I’ve been know to eat our local corn raw, it’s just that juicy!

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Amen. I always want to say something to those people but I refrain.

Guess I am the overly picky orthorexic type as the idea of corn from an unknown (non organic) grower just means I am buying some glyphosate for dinner. No thanks. But obviously from the crowd around the corn in the grocery store, I am most def in the minority with my worries.

We had corn on Sunday from our local Acme Supermarket, I don’t know the origin. (most likely Fla. would be my guess) I always boil my corn in milk, water and butter and it’s always good. Rarely, I mean I cannot honestly remember the last time corn wasn’t good boiling it in milk and water.

My favorite way is Mexican style, grilled with butter and herbs and spices. The leftover kernels make a fantastic side dish, mixed with cotija cheese and mayo and lime juice, served hot or cold.

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I love you all . . . but maybe we can’t shop for corn together :smiley:

Growing up in Wisconsin, we “learned” (brainwashed, whatever you want to call it) that you only by local and corn that was picked that morning. But of course there were so many corn stands with the fields behind them, that that was easy to do. So buying corn flown in from Florida just makes me shutter a little (though that doesn’t mean it isn’t good, like I said - traditions . . . ) - corn was always “knee high by the 4th of July” . . . so corn season wasn’t until late July, May seems so early for corn - though I am craving it after reading all this and may be willing to try some just to see . . . maybe not . . . maybe. . . . ahhhhh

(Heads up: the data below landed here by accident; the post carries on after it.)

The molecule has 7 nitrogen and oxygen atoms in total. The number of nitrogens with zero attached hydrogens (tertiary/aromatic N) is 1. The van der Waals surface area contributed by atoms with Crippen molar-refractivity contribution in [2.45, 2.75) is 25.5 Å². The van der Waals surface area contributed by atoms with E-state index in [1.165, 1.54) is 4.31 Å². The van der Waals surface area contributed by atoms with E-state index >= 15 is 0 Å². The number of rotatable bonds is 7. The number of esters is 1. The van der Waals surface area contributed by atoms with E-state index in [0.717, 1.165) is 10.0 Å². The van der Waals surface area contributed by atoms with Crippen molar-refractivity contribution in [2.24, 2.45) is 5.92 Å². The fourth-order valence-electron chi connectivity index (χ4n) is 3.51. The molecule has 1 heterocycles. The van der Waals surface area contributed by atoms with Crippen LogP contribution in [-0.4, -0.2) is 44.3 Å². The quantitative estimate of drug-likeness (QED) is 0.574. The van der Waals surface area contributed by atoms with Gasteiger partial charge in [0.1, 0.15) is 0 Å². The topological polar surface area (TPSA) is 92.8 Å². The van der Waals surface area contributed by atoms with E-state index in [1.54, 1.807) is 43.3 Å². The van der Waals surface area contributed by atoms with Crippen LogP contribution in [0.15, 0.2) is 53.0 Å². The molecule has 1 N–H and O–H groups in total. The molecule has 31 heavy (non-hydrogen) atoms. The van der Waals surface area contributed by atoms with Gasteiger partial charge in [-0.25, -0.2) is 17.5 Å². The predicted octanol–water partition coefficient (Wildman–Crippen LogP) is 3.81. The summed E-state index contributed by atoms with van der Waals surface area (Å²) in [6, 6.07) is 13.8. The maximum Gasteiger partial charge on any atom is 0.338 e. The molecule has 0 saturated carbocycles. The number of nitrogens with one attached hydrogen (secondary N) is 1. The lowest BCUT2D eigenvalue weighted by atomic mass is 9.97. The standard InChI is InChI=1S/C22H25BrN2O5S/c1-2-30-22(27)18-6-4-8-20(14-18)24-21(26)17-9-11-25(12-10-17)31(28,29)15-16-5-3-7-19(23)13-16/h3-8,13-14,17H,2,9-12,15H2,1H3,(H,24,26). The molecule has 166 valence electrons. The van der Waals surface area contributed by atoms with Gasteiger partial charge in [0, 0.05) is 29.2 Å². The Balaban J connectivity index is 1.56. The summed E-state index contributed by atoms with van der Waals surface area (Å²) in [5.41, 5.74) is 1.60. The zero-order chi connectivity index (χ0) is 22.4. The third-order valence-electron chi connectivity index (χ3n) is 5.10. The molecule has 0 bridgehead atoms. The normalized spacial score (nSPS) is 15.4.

And . . . . I’m a peel back the tip of the ear to make sure the kernels are full to the tip of the ear . . . sorry to offend - old habits die hard.

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I was just telling this story a couple weeks ago at a family reunion in North Carolina. I had an uncle and aunt who owned a huge dairy farm, and on their farm they also had a very large produce “garden”. They pretty much “lived off their land” type situation. Anyway we were having dinner they and my aunt gave me a bag and told me to go outside into her “garden” and pick whatever I wanted to have as side dish(s). I remember the corn and getting “lost” in it…pretty grossed out by “picking” my own food, dirty, bugs it was completely foreign to me.

I remember actually asking if they didn’t have any “clean” food in the can I could have. LOL

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I was also a fan of eating it raw right off the stalk when I grew my own Silver Queen for a few years living in Central Jersey. Incredibly good. Now it’s still hard and getting worse to be able to find Silver Queen here in New England. Rarely Wilson’s in Lexington has it in late August or early September, and my sister gets it at Peter’s Farm in Salem NH some years.

The other thing I miss from New Jersey’s longer growing season is being able to grow sensational full-size watermelons.

Jersey had great corn and tomatoes. I’ll have to look for that at Wilson’s this year.

“Food is a pretty good prism through which to view humanity.”

― Jonathan Gold